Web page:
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Spirit of Jefferson Farmers Advocate
Charles Town, West Virginia
September 28, 1978     Spirit of Jefferson Farmers Advocate
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September 28, 1978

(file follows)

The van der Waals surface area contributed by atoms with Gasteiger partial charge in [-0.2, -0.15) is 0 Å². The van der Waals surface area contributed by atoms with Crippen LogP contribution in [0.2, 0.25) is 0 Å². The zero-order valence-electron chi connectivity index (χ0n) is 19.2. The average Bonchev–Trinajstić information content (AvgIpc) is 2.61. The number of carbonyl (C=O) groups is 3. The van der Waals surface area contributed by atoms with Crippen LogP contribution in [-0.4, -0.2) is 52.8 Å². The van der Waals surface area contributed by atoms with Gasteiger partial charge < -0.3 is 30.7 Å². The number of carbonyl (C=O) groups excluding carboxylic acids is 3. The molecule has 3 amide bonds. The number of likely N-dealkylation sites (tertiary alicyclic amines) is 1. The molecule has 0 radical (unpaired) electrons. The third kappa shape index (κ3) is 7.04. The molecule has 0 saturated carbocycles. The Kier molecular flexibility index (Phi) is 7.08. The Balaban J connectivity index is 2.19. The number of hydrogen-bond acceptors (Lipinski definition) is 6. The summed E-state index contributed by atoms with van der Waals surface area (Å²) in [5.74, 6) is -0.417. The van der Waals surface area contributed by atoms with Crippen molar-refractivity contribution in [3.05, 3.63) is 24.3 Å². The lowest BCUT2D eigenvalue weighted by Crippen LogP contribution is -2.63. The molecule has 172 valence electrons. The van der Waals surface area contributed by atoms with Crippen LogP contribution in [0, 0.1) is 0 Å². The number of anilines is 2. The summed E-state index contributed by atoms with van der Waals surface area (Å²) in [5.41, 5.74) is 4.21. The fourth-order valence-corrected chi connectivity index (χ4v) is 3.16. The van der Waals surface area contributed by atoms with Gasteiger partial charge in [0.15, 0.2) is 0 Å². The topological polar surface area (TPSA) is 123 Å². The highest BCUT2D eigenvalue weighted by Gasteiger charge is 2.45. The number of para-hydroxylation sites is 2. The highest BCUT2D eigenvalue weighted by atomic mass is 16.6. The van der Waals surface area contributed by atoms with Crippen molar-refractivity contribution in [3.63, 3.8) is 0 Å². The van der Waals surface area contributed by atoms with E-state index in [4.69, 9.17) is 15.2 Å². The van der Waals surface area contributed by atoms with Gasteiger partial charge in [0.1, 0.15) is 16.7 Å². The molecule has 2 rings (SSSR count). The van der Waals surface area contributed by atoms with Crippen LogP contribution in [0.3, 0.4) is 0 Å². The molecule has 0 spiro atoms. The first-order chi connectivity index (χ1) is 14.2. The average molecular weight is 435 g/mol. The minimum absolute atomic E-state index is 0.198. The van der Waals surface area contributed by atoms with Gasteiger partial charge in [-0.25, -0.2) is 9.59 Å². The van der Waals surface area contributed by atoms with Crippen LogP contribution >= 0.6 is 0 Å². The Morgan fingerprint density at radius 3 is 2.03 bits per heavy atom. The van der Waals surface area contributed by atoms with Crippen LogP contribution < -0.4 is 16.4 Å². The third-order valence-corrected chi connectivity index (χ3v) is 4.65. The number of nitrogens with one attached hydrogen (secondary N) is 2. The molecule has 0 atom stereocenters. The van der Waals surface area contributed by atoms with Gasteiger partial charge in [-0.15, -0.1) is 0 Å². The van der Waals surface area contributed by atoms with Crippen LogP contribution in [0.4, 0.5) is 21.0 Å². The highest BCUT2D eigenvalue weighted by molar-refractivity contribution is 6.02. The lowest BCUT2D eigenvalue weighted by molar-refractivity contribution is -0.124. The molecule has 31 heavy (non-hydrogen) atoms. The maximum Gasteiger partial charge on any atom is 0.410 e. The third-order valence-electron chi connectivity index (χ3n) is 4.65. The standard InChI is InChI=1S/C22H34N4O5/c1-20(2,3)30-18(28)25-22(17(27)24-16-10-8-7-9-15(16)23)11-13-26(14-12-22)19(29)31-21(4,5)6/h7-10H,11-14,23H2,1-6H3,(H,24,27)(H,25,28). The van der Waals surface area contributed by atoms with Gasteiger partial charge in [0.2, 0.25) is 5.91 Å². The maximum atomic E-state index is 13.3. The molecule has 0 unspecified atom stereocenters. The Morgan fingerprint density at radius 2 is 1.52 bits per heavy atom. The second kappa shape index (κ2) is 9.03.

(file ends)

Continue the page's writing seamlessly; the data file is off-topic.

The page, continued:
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SPIRIT OF JEFFERSON Farmer's ADVOCATE THURSDAY, SEPTEMBER 28, 1978 "UNCLE SNOOPER"TO STRIKE Your "Uncle Snooper" will soon be striking once again at your personal and private life. That's right the Federal Government is getting ready to conduct another nation-wide Census. And while it is not due to be taken until 1980, or just ten years from the date of the last one, the busy bee bureacurats in Washington, are already getting ready with a host of questions all designed to invade your privacy whether you like it or not. For sometime now a lot of most inquisitive people in the Federal government hive been busy designing questions for the censtm takers that will permit them, to find out many things about you, and your private affairs, that they do not really need to know just to take a census of the nation's population. They are supposed to get these questions on paper and ready to go to the printers by January 1979. Now don't get us wrong, we are not opposed to, but favor a U.S. Census being taken again. It will be in- teresting to see just how many legal and non-legal residents we have in the good old USA. What we do oppose is having to give up so much information about ourselves and our private lives to any governmental agency, especially when a head count is really all that is needed to determine the size of the population. It seems to us if the Census Bureau does a complete and accurate job of "head counting," it will be a big improvement over ten years ago when not everyone in the county and country was contacted by the Census takers. Sure the Census Bureau will make a trial run in different parts of the country on some of the questions to be carried on the forms to make sure they are doing a good job of "private snooping/' And if the questions they ask don't kick up too much of a fuss in these test areas, then the Census Bureau may add a few more additional and more personal questions before the final printing of the forms. If you are home when the Census taker calls and you try to "fluff" him off, you may wind up in trouble by being taken to Court and fined for failure to cooperate with those directed by your government to invade your privacy. And what kind of questions can you expect, other than how many people live in your household? Well here are some that will make both the short and long forms: "When did you last work, even if it was only for a Short time; another is have you been married more than once and if so how many times and did the marriage end because your spouse died or for what reason. How many babies have you had not counting still births; how much did you make last year from wages, salary, commission bonuses and tips; business or professional practice; farming; interest, dividends, royalities, rent; social security or railroad retirement; aid to families with dependent children,i other welfare; child support, etc. AI don't forg(t to tell them about any gift or donation. We don't un- derstand why the Government needs, or should have some of this information just for a Census. But then these days "big daddy" wants to know all kinds of things about you, even how your plumbing works in your home; how much do you figure your home is worth; also what race are you? We thought it was illegal to even use the word race in any advertising or questions. We guess it is just illegal for the individual to do this, but legal for the government to do so. Our one big question is why does the government want all this information anyway? What are they going to use it for? What concerns us is who besides the Census Bureau and possibly the Internal Revenue, will be privy to so much personal in- formation/about your private life. News Of Other Years I 10-YEARS AGO-10 [Alfred P. Collins of Greenville, Mrs Nina H. Pierce who was W.Va.; Miss Isabelle Butch, cited for doing outstanding work i daughter of the late Mr. and in the nursing field, decided to Mrs. W.W. Burch of Jefferson take her well earned retirement from the profession, at least on a full time scale. One of the major projects and activities of the Charles Town Senior Woman's Club each year is the preparation of a Year Book and dedication of the book to some outstanding member of the club. High honor was bestowed by the club upon Mrs. F.L. Bushong of Charles Town. Mike Kisner and Lawson McIvor play major roles to Panther offense and defense. MARRIED: Miss Lucy Shirley Otis, daughter of Mr. and Mrs. Leon Carl Otis of Pa., to Mr. David LeGrande Anderson III. DIED: Mr. Clarence William (Bill) Peer, 48, of Hunter Street, Charles Town; Mrs. Veima P. Whirley, 71, of Summit Point, W.Va.; Mrs. Sarah K. Grimes of Charles Town; Mr. Charles Leonard Pendleton, Charles Town;.Mrs. F. Leslie Erhardt, noted sculptor who resided in Washington, D.C. She was the former Imogene Koonce of Harpers Ferry; Dr. John M. Trapnell, Jr. of Philadelphia, Pa.; Mrs. Katherine Stehl of Hagerstown, Md. 20-YEARS AGO-Z0 Charles Town Chevrolet salesman Junior Wagner of Jeffermm Ave., won $2,707 in i : cash prizes in a sales contest. Mrs. Alma Stonesfer was honored for twenty-eight years of service to the Charles Town order of the Eastern Star at a reception at the home of Mrs. C.A, Hehle. MARRIED: Miss Katherine Butts, daughter of Mr. and Mrs. Roy Butts of Bolivar to the Rev. Co.; to Mr. Alvey R. Ebersole son of the late Mr. and Mrs. Christian Ebersole of Charles Town; Miss Sarah Lee Packer, daughter of Mrs. John L. Packer of Ben Avon, Pa. and the late Mr. Packer to John Dickson Snively, also of 3en Avon. DIED: John Garfield Jenkins 3 month old son of Bobbie and Julia Jenkins, Shepherdstown, at the home there; Raymond Wesley Barron, 4 month old so, of Carl and Barbara Hayne Barton of Shepherdstown, in the local hospital; Mrs. Edith Hindman Hovatter, wife of Willis L. Hovatter of Bon Air, Va. and a native of Charles Town, at her home in Bon Air; Mrs. Fannie Louise Miller, 93, widow of Robert G. Miller, at the home of a daughter Mrs. Ruth Reyer of Shepherdstown; Mrs. Aline Chafee MacDuff, retired employee of the U.S. Govern- m.ent in Washington, D.C. in the Simon Rest Home in Ranson; Arthur G. Sampsell, 73, of Hagerstown, Md. a native of Charles Town, in Washington Co. Hospital. 30-YEARS AGO-30 Charles Town High School enrollment shows 560 students. S.H. Stone, chairman of the hospital board and Dr. J.L. Van Metre announced the plans for moving into the new Charles Town General Hospital just completed. Announcement was made of the purchase of the brick residence on E. Washington, St. of Mrs. James F. Turner by Mrs. M.K. Bowers of Charles Town. Frank C. "Potsy" Johnston of Ranson was appointed deputy NEW VOTING METHOD EASY This November 7, Jefferson County voters will be subjected to a brand new method of voting. The day of the "X" is over for Jefferson. It will now revert to the day of the "punch." If there are those of you who approach this year's visit to the polls with some misgivings, then let us offer you great reassurance. The new method of voting is as simple as it can be. It is a matter of inserting a sharp punch in the hole next to the name of the candidate of your choice. You will have to turn pages in order to complete the ballot. The only writing you will have to do is sign the voter's registration slip; and, if you wish to write in candidate's names, there's a place provided for that. The new system has been called the electronic voting system. That's a mis-nomer. There's nothing electronic whatsoever about the way you vote at your particular precinct. The electronic title refers only to the method by which the ballots will be counted. There will be no counting at the individual precinct; the ballot cards will be transported to the Jefferson County Court House where they will be inserted in electronic cotmting computers designed to whiz through the counting process. The only thing that will not be counted will be write-in votes. One member of the Jefferson County Commission said the electronic voting machine title is mis- leading. He says the voting apparatus itself ought to be called a "device." And he's right. There are a lot of variables remaining in connection with this first test of the "deices" here in Jefferson county. It's already established that the county will require only half the number of poll workers as in the past; and these workers will have to know the score so they can aid the voters who need help. On the counting end, the computers at the court house are expected to complete the count quickly and expeditiously. With results coming from the precincts in very short order (with no counting required there). it should mean that results will be in and tabulated .well ahead of any previous year. In the meantime, there will be schools for the poll workers (October 16 and 17; additional dates if necessary). The county administrator and other cooperating organizations plan to set up demon- stration booths, probably at local banks, during the month of October; and there will be demonstrations before requesting organizations. . Hopefully, by the time November 7 rolls around, any timidity about utilizing the new voting "devices" will have been dissipated by the planned educational program. But even if you don't see and try one of the "devices," be sure to go to the polls and vote the "new" way. You'll find it easy; and you'll find the poll workers well-schooled in what to do and how to do it. So don't hesitate. Vote on November 7. sheriff and jailer for Jefferson County. Sept. 1948 marked the 41st anniversary of the founding of the firm of Hyman Viener and sons, established in 1907 at Charles Town by the present senior partner, Hyman Viener. William W. Hammond, son of Mr. and Mrs. W.B. Hammond of KearneysviUe, was appointed assistant secretary-treasurer of the Shenandoah Production Credit Association and the National Farm Association of Winchester, Va. DIED: Mrs. Elizabeth Rutherford, wife of Lewis H. Rutherford; George Lee Breeden, at the local hospital; Forrest S. Rutherford in Washington, D.C. 50-YEARS AGO.50 The Charles Town High School opened with an enrollment of 141 the highest in its history, being 20 more than the previous year. Dairymen and breeders who received premiums at Morgan's Grove Fair were: Bush and Perry whose herd of Guernseys from near Charles Town won 21 blue, 3 red and 3 yellow ribbons. Other winners were Harry Jenkins of near Duffields and Robert P. McGarry. MARRIED: Miss Margaret May Shirley and Mr. Charle, Creighton Tabb, both of Charles Town; Miss Frances Burzis daughter of Mrs. John C. Burns and Dr. Joseph Robert Schaeffer. DIED: George Willard Koonce the oldest rural carrier in the county. 70-YEARS AGO-70 Dr. W.W. Brown began the practice of medicine at Shenandoah Junction, having moved there from Pittsburgh, Pa. Thomas J. West bought "Bull Wallow Farm," 165 acres in Kabletown District, from Daniel Heflehower for $14,000. DIED: Near Chestnut Grove, this county, Mrs. Lizzie Wilt, wife of Thomas Wilt; south of Charles Town, Mrs. Virgie Roper, wife of Walter Roper, at the home of her parents, Mr. and Mrs. Nat Conrad, at the Bloomery, Miss Laura Conrad. 100-YEARS AGO-1OQ The farm of John J. Locke of 214 acres near Rippon, was sold to Caleb Burns at $50 per acre. Mr. George Tucker Brooke of Charles Town was appointed to the chair of .Law at West Virginia University. MARRIED At Locust Hill this county, by the Rev. W.H. Heade, Dr. Jol m D.M. Cordeza of Phil., to Miss Lizzie B. Packett, daughter of the late John B. Packett; in Charles Town by the same minister, M.S. Robertson to Miss Mary B. Dodson daughter of Thomas B. Dodson of Charles Town. II0-YEARS AGO-IIO The cornerstone of the new Methodist Church was laid in Shepherdstown, addresses being delivered by the Rev. M. Poisal and the Rev. Dr. Roszel. DIED: At the home of his father in Charles Town, Strait Ridenour, son of Samuel Ridenour, at her home in Baltimore Mrs. Mannie Lile Langdon, wife of Thomas P. Langdon. Panhandle To Have 16 Ddqms N Ubrapj Conference The three Eastern Panhandle counties will have 16 delegates present at Governor Rockefeller's Conference on Libraries which has been titled "The Great Info Show," to be held Oct. 12-15 at the Civic Center in Charleston, W.Va. . Representing Jefferson County at the meetings will be Mary Haynes, Donald Miller, i Theresa Tutherford, Mike Tolbert and Pat Walt. Representatives from Berkeley County will be Peggy Batten, Ruth Dean, Mary Shipper, George Small, Roberta Small, Sara Steptoe, Nadia Elins and Michael Ford. The Morgan County delegates will be Barbara R. Norton, Betty Weaver, and Edgar H. Willard, Jr. Rockefeller said 350 delegates from all counties in the state will be represented at the meetings as well as school children, educators and hundreds of others who are expected to visit the three-day exposition calling attention to the services of today's and tomorrow's libraries. The statewide meeting serves as a prelude to a White House Conference on Libraries set for October, 1979. The Governor and First Lady Sharon Rockefeller are giving their full support to the con- ference. State Supreme Court Justice Sam Harshbarger is chairman of the state con- ference. Serving on the Advisory Committee for the annual conference and "Great Info Show" are: Sid Allen of Hun- tington, Barbara Bonfili of iAAAAAAAAAAAAAAAAAiA-- Dear Sir: Several weeks ago a letter from Mr. Jay Hoak published in the Spirit of Jefferson indicated that Mr. Beckett appeared before the County Commission to promote a renewed interest in zoning on his own behalf. Please be advised that Mr. Beckett was acting at the behest of the Planning Commission. I made a motion that he appear before the County Commission and make the request. It was seconded and passed unanimously. Donald T. Phillips Dear Sir: All people are equal but some are more equal than others. The above paraphrase from Animal Farm is particularly appropriate Hghl now. Women's Libbers want to change the rules -- to extend time for ratification of ERA so that they can force states that have rejected ERA to vote on it until, out of sheer exhaustion they change their minds and vote yes. But states that have ratified ERA are not to be permitted to change their minds and rescind their ratification. It works only one way. Cartoonist Dick Haler said he would approve time extensiov for ERA if Congress would pass a law stating, "It shall be unlawful for time to run out until the Redskins are ahead." The analogy between Hafer's Law and ERA extension is ap- propriate. Time cannot run out for ERA ratification until the Libhers win. The unfairness of the time extension bill that apparently our Senator Robert Byrd wants passed is obvious even to proponents of ERA. (Always excepting NOW, of course.) They see that if a state is given the opportunity to change its mind one way -- i.e., to vote yes when it has voted no, other states should be given the op- portunity to change their minds and vote no. Senator Jake Garn plans to introduce the Fair Play Recission Amendment to the ERA extension bill. It is time for any fair minded person to notify Senator Jennings Randolph that wewant fair play and ask him to support the lair Play Recission Amendment. Lela Gardner Dear Mr. Rentch: For almost a month, the "mouth" of Shepherd Grade Road has been closed by massive excavation. Many residents of the Grade, plus Scrabble and the Whitings Neck area in Berkeley County, soon discovered that they could by- pass the long detour by going through the property of the Bavarian Inn. Mr. and Mrs. Asam, proprietors, are to be com- mended for their quick response to allow hundreds, maybe thousands, of cars to go over their property. It was at great sacrifice and some abuse, unfortunately, but the Asams felt it was their way of meeting their obligation to the community. We all owe a great debt of gratitude to the Asams for their quiet gesture. I, for one, intend to personally thank them for their action. Why .don't you? Clayton E. Doing Burkittsville, Md. .Editor's Note: We of this newspaper staff also express our appreciation for the kindness and consideration which Mr. and Mrs. Asam are showing in making a part of their property a detour route for public motor vehicle traffic in their area of the county. It sure represents an unselfish and most kind community gesture towards all motorists. Morgantuwn, Forest J. Bowman of Charleston, W.E. Chilten III of Charleston, Warren L. Cooper of Ravenwood, Leon Copeland of Charleston, John Dietz of Charleston, Carole C. Ferrell of Charleston, Thorold Funk of Charleston, David Gillespie of Glenville, Mary Louise Graham of Beckiey, Robert Hayes of Huntington, Charleston Major John Hutchinson, Lola McClure of Huntington, Robert Munn of Morgantown, Lewis McManus of Beckley, Joseph Powell of Scott Depot, Ruth Ann Poweli of Fairmont, State Senator d. Small Business, Administration Meeting Od. 18 The Planning Your Business Small Business Administration Conference will be held Wed- nesday, Oct. 18, from 2 until 5 p.m. in the auditorium of the Civic Center, E. Washington Street, Charles Town. Small Business Ad- ministration representatives who will he present will be Bill Robert Rogers of Madison, AI Boyles, business management Shepard of Charleston. specialist and Zed Williams -. " . management assistance officer Virginia Simmons of Cross Free ........... .......... un u[eramre wm Lanes, rlarom mlm oz v " ' ' ........... a affable and questions will be narlesmn, t;nanes 9parlecK ol welcome Charleston, Del. James Tecta of Terra Alta, Edwin Wiles of All businessmen as well as Charleston, Shirley Mills of other interested people wlo Moundsville, Nicholas Winowich might be contemplating entering of Charleston and Joe Hoffman the business world are invited to of Wheeling. attend this conference. ' |1 '11 I I 0000ii!I o I [00!!Byrd's.Eye View [ : : ...!it.. I The Case/or In the heat of Indian summer, it is hard to re- member the bitter cold of the last two winters. We forget that schools and factories closed, and people shivered in frigid houses because of a natural gas shortage. The Senate, at this writ- ing, is considering a nat- ural gas compromise bill that would help prevent future gas shortages, and gear our national energy policy toward reliance on domestic, i:ather than im- ported, fuels. At the present time, gas sold in the state in which it is produced is unregu- lated and brings a higher price than gas sold in the interstate, federally-regu- lated market. The result of such a dual price system has been surpluses of gas in the producing states and shortages elsewhere. Another serious conse- quence is that industrial users, afraid of disruptions in gas supplies, tend to burn foreign oil, or costly liquid natural gas imported from abroad, rather than domestic natural gas. Re- liance on imported oil is a chief cause of inflation. The natural gas compro- mise bill would begin to phase out the distinction between interstate and in- trastate markets in order to create a national mar- ket. Federal pricing regu- lations would be lifted from all newly discovered gas by 1985. The bill en- Compromise courages increased and un- interrupted gas supplies, gradual price rises and in- dustrial use of domestic gas instead of foreign oil. Most importantly, pas- sage of the bill would help restore the international community's faith in Amer-. ica's ability to deal with long-term energy problems. Other nations are watching us to see if we have the fortitude and self-discipline to curtail our appetite for foreign oil. European leaders, during my recent trip overseas, re- peatedly told me of their concern about the United States' failure to enact a national energy policy. There are already tangi- ble signs of international doubts about America's global influence. The U.S. dollar has lost 30 percent of its value against strong currencies. Other nations think we are simply print- ing more dollars to buy foreign oil, thus, flooding the world with worthless currency. Passage of the compro- mise gas bill would sym- bollze U.S. resolve to deal with energy needs, and would do much to restore confidence in the dollar, correct our balance of trade deficit, and cut infla- tion, It is my hope that Con- gress will accept its re- sponsibility, rise above re- gional and vested interests, and vote in the nation's in- terest for the compromise natural gas bill. [STABLISHED 1844 JEFFERSON PUBLISHING CO., INC ......... Donald G. Rentch ...................... R. Meade Dorsey .................... Published Every Thursday at 210 North George Street Charles Town, W. Va. 25414 Telephone (304) 725-2046 Subscription Price .... $7.50 a Year Entered in the post office at Charles Town as second class maIter Ad Deadline 4 p. m. Monday T wonderful VIRGINIA I read the other day that one of mr West Virginia Supreme Court Justices refused to have plastic glass storm windows put on his office windows. He wanted glass storm windows because glass is made in West Virginia. For the purposes of energy conservation the Capitol is being equipped with storm windows. The word had hardly gotten out until complaints were heard from the chemical workers in the Kanawha Valley only blocks from the Capitol Building. These workers claim that chemicals for making the "plastic glass" comes from their production and deserves as much consideration as glass. Certainly both are true. As close as Berkeley Springs we have the Sand and Glass Works. West Virginia is known the world over for its glass. Caroline Kennedy used West Virginia glass in the White House and I hope it is still there. People from all-over come to our glass display shops in Morgantown, Weston, Huntington, etc. to buy the fine sets and in most cases hand-blown pieces. When my wife and I traveled for Kiwanis International to many places around the world she took gifts of Seneca glass, one of the most beautiful of our West Virginia products. within sight of We are a chemical center more and more products being developed from chemicals. The display our chemical plants literally hundreds of products including down to bathing suits. ] When we think in termS1 local products we have remember the markets out of West Virginia and outsidt the United States. Our glassl chemicals figure in the bal of payments. Several weeks we mentioned coal being ship to E,rope and Japan J returned to us as steel prod It would appear that we st# make the steel here, and should do as much as we can, l this too figures in the bala payments related to world t Some friends just ret from abroad and they much disturbed over prices'] had to pay; even meals we $25 (in our money) for d One friend reported that she a neighbor paid twenty tin much for a pound of oleo  )aid at the local Charles store. They divided the Since our U.S. Dollar is sO]i in exchange many forei the i are coming to tour e Hopefully they will Seev.] values in our West i. other hand one of the products and thus we can _z On the largest of the Chemical Com- tribute to the balance] panics, Union Carbide, is located i payments.  MX _ __ _.FALL SPECIALS t i We  .... deaspec,albuy .....  laundry i Of Frigida,re's most popular Wash- ers. And now we're passrg our extra big savings on to you But act now! 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